Thursday, January 1, 2009

My views on the NATURE-NATURE debate - part 1


I have decided to post my views on this rather contentious topic as there are some interesting developments in the field. I will have to deal with this in parts because the topic is so very vast that there is just too much to write, summarise and post in one go.

The aim of this is to investigate the viability of the Chomskyan paradigm in light of Geoffrey Sampson’s account, as outlined in his Educating Eve. After looking at both arguments, I will conclude that Sampson does rightly criticise the nativists, whose complacency can indeed impede scientific progress. I will do this by critically evaluating some evidence proposed to bolster the Chomskyan account, in addition to that which Sampson offers.

The method here is essentially a negative one. The nativists claim that there is evidence that language acquisition occurs in a special way, which distinguishes it from other kinds of learning. However, this evidence will be shown to be flawed in some way or the other.

Sampson’s paradigm is indeed very useful in that it precludes the kind of complacency that is so dominant in the intellectual climes of today. Nativism needs to be looked at with a more critical eye; we should not take their purports as axiomatic truths. The flaws to be found in Chomsky’s theory are a problem regarding the modus operandi of research done; for example, question begging and looking for confirming evidence are meta-theoretical flaws which permeate much of the research done in the nativist framework, and need to be remedied if scientific progress is to be made. I will illustrate these meta-theoretical short-comings with specific examples from Chomsky and Pinker, and I will provide suggestions as to how the status quo can be improved.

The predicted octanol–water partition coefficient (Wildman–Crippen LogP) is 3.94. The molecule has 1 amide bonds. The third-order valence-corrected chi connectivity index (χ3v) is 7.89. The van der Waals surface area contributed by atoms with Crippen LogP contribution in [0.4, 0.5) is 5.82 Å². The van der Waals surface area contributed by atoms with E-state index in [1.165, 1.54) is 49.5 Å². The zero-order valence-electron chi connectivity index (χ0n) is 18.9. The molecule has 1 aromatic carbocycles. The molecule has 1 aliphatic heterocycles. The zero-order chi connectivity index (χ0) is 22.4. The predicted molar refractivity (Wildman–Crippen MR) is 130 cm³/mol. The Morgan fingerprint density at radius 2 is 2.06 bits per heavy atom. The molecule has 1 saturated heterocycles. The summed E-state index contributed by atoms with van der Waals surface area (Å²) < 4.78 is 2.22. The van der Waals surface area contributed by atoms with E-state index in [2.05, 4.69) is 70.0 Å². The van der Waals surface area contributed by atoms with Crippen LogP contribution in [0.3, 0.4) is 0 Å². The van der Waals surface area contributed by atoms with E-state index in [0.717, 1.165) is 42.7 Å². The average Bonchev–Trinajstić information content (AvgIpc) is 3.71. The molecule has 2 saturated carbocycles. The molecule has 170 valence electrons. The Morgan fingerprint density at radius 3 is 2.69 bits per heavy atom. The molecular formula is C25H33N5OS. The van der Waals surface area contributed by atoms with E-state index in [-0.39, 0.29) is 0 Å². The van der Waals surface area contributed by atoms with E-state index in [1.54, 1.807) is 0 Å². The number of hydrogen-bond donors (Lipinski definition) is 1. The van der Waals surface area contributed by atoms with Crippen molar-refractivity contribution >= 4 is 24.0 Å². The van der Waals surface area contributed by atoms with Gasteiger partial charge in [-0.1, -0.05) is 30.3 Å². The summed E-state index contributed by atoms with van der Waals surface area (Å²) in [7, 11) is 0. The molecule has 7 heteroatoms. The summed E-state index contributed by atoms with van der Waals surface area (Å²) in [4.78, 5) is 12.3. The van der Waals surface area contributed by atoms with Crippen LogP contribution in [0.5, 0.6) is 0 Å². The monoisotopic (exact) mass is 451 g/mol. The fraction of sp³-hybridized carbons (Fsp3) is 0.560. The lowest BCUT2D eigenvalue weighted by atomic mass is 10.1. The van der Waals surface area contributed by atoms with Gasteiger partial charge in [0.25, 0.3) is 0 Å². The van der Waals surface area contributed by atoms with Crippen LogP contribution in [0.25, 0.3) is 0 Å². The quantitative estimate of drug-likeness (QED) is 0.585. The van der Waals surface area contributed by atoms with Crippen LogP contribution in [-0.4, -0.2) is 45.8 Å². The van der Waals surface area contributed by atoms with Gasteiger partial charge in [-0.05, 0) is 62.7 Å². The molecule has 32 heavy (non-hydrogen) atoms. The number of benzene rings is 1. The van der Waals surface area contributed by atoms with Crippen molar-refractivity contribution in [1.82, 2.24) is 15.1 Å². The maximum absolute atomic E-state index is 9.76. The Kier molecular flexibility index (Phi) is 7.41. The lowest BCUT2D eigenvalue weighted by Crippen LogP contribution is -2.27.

Sampson’s representation of Popper can also be called into question, as Popper did indeed believe in innate linguistic mechanisms. This fact does not damage Sampson’s thesis though, so I will deal with this disparity only at the end.

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